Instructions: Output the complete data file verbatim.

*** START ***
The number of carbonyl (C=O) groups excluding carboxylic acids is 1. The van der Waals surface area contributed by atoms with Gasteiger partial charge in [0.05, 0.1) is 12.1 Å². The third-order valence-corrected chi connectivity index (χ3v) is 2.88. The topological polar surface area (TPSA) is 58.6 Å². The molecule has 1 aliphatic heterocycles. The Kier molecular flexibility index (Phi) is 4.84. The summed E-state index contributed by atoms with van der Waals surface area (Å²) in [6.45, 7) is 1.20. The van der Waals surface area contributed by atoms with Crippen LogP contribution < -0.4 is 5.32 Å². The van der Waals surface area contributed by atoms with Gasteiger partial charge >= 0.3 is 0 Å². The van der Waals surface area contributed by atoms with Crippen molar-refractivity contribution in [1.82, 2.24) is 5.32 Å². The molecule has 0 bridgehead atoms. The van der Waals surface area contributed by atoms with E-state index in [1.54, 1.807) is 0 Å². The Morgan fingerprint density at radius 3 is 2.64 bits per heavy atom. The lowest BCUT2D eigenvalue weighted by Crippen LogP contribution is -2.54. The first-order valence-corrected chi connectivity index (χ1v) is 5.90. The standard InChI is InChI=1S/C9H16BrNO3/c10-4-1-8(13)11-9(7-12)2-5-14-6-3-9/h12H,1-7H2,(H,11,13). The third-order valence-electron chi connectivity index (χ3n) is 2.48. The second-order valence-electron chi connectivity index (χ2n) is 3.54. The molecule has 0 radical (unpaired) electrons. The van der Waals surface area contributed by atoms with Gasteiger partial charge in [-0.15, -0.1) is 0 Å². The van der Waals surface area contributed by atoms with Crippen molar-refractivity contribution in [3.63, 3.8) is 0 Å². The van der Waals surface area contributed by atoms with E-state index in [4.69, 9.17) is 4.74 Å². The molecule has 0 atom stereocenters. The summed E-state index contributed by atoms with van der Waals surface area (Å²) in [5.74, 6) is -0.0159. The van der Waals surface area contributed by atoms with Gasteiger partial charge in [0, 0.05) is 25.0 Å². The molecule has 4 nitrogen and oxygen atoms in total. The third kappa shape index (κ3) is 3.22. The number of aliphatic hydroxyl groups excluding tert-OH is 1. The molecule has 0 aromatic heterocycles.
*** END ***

The number of carbonyl (C=O) groups excluding carboxylic acids is 1. The van der Waals surface area contributed by atoms with Gasteiger partial charge in [0.05, 0.1) is 12.1 Å². The third-order valence-corrected chi connectivity index (χ3v) is 2.88. The topological polar surface area (TPSA) is 58.6 Å². The molecule has 1 aliphatic heterocycles. The Kier molecular flexibility index (Phi) is 4.84. The summed E-state index contributed by atoms with van der Waals surface area (Å²) in [6.45, 7) is 1.20. The van der Waals surface area contributed by atoms with Crippen LogP contribution < -0.4 is 5.32 Å². The van der Waals surface area contributed by atoms with Gasteiger partial charge >= 0.3 is 0 Å². The van der Waals surface area contributed by atoms with Crippen molar-refractivity contribution in [1.82, 2.24) is 5.32 Å². The molecule has 0 bridgehead atoms. The van der Waals surface area contributed by atoms with E-state index in [1.54, 1.807) is 0 Å². The Morgan fingerprint density at radius 3 is 2.64 bits per heavy atom. The lowest BCUT2D eigenvalue weighted by Crippen LogP contribution is -2.54. The first-order valence-corrected chi connectivity index (χ1v) is 5.90. The standard InChI is InChI=1S/C9H16BrNO3/c10-4-1-8(13)11-9(7-12)2-5-14-6-3-9/h12H,1-7H2,(H,11,13). The third-order valence-electron chi connectivity index (χ3n) is 2.48. The second-order valence-electron chi connectivity index (χ2n) is 3.54. The molecule has 0 radical (unpaired) electrons. The van der Waals surface area contributed by atoms with Gasteiger partial charge in [-0.15, -0.1) is 0 Å². The van der Waals surface area contributed by atoms with Crippen molar-refractivity contribution in [3.63, 3.8) is 0 Å². The van der Waals surface area contributed by atoms with E-state index in [4.69, 9.17) is 4.74 Å². The molecule has 0 atom stereocenters. The summed E-state index contributed by atoms with van der Waals surface area (Å²) in [5.74, 6) is -0.0159. The van der Waals surface area contributed by atoms with Gasteiger partial charge in [0, 0.05) is 25.0 Å². The molecule has 4 nitrogen and oxygen atoms in total. The third kappa shape index (κ3) is 3.22. The number of aliphatic hydroxyl groups excluding tert-OH is 1. The molecule has 0 aromatic heterocycles.